Wednesday, January 30, 2013

Movies to books/Books to movies

Can words make you visualize this?
                                                              (Mesa Verde)

Many, or perhaps most, readers form a inward  impression of the characters and setting as we wend our way through a novel.    The author has likely provided some detail which our mental image may adhere to but if you asked a half dozen readers for detailed descriptions of the main characters I suspect they would differ.   The main character's most intimate thoughts and feelings are divulged for us to identify with.  The image is personal to you.  

When the story is transformed on film and watched in a theatre, the characters may not appear or even act in the way you envisioned.   Those little individual features, the mannerisms and nuances may not reflect your expectation.   The setting may bear little resemblance to the location and details you have created.  Even the plot may diverge and follow the director's view of what was important, not yours.    You may leave the theatre vaguely dissatisfied or even outraged.

But could all this have been avoided if you had deferred reading the novel?

In the theatre the story unfolds large and colourful on the screen.    Perhaps it can be said that the movie version requires less effort from the audience than reading, even if the latter is sub-conscious effort.   With the film version you don't need to create a mental image--it is provided for you.   If the actors are skilled, their emotions are apparent.   The authentic details in the setting are likely beyond your personal knowledge to even anticipate or envision.  Does seeing the movie inspire you to read the book?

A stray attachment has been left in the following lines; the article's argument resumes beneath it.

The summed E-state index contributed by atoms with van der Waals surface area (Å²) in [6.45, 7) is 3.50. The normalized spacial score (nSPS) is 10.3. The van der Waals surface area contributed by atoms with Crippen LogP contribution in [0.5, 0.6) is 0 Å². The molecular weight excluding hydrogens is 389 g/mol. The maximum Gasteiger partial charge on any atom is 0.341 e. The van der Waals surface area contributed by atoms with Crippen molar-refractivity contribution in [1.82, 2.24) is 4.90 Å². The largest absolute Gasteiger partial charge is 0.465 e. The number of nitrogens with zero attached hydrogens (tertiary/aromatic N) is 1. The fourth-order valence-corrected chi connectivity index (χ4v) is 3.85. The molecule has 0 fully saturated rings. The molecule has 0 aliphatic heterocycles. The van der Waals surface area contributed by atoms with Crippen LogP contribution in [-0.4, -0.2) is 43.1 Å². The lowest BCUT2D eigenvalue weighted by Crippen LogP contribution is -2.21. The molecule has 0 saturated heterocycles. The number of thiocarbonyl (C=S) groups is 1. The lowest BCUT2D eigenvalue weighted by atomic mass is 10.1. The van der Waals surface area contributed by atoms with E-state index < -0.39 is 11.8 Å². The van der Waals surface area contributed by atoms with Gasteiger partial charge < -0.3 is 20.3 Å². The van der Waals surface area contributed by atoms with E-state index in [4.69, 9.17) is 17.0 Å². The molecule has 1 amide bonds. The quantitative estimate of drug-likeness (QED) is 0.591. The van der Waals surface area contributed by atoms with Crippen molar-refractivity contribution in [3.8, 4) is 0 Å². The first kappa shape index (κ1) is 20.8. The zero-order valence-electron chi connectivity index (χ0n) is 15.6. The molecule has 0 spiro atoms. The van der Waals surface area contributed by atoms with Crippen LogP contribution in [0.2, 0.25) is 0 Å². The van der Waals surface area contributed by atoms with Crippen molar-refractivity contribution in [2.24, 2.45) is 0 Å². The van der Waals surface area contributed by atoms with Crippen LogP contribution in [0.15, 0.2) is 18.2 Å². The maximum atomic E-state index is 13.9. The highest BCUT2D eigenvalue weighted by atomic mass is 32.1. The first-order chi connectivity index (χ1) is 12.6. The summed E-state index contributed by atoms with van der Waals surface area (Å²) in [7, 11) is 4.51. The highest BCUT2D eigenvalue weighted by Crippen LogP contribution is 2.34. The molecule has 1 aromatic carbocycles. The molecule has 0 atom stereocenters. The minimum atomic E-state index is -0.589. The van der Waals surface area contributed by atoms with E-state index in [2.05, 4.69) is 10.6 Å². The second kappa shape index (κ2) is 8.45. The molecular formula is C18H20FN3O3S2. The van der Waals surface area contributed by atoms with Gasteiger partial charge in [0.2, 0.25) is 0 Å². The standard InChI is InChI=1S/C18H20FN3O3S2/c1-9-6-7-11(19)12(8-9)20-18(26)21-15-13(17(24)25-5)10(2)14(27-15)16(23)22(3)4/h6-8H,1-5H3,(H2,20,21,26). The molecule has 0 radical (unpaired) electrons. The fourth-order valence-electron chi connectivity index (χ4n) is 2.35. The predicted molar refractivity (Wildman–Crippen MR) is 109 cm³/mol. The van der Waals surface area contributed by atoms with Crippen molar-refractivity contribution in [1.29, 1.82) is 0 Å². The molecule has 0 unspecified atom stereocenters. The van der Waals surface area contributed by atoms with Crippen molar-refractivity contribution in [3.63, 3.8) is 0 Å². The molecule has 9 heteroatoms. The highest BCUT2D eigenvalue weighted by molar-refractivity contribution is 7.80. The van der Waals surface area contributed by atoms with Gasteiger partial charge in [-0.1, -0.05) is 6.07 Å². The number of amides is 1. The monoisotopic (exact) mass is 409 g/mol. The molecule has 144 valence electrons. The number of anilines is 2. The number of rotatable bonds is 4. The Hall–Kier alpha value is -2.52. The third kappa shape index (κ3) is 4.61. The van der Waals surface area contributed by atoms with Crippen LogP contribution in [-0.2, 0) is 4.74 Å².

Books are often read in chunks.   We've all had the occasional experience of staying up half the night to finish a spell-binding novel but often we  ready a few chapters one day and another few the next or even several days later.  A different kind of experience but one that unfolds at a slower pace.   Is that like leaving to go to the restroom in the middle of a movie?   Is the tension released as reality of the concession stand re-orients you to your real life?  

When you've already seen the movie, Is it boring or meaningless when you read the novel and know how the story ends?   Do you find yourself skipping the description and dialogue to get to the action?  Does reading the book make you want to see the movie?

Movie first or book?   It's your choice.

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